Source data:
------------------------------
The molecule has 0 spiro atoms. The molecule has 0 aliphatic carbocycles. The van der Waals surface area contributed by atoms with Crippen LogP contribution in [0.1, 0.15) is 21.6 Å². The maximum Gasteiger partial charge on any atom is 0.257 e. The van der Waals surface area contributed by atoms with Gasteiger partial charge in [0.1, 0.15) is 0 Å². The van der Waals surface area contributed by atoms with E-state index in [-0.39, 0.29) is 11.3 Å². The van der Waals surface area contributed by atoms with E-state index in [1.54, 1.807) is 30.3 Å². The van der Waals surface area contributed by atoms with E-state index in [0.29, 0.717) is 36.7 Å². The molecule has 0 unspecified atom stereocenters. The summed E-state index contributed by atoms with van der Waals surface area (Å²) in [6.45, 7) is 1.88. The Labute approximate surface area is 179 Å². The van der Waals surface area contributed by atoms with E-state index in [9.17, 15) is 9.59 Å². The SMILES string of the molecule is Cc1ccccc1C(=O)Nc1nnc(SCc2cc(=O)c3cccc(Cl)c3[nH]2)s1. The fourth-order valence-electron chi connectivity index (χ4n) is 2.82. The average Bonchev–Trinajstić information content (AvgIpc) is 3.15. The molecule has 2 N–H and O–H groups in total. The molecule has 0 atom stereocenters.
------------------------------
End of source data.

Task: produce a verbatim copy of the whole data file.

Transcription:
The molecule has 0 spiro atoms. The molecule has 0 aliphatic carbocycles. The van der Waals surface area contributed by atoms with Crippen LogP contribution in [0.1, 0.15) is 21.6 Å². The maximum Gasteiger partial charge on any atom is 0.257 e. The van der Waals surface area contributed by atoms with Gasteiger partial charge in [0.1, 0.15) is 0 Å². The van der Waals surface area contributed by atoms with E-state index in [-0.39, 0.29) is 11.3 Å². The van der Waals surface area contributed by atoms with E-state index in [1.54, 1.807) is 30.3 Å². The van der Waals surface area contributed by atoms with E-state index in [0.29, 0.717) is 36.7 Å². The molecule has 0 unspecified atom stereocenters. The summed E-state index contributed by atoms with van der Waals surface area (Å²) in [6.45, 7) is 1.88. The Labute approximate surface area is 179 Å². The van der Waals surface area contributed by atoms with E-state index in [9.17, 15) is 9.59 Å². The SMILES string of the molecule is Cc1ccccc1C(=O)Nc1nnc(SCc2cc(=O)c3cccc(Cl)c3[nH]2)s1. The fourth-order valence-electron chi connectivity index (χ4n) is 2.82. The average Bonchev–Trinajstić information content (AvgIpc) is 3.15. The molecule has 2 N–H and O–H groups in total. The molecule has 0 atom stereocenters.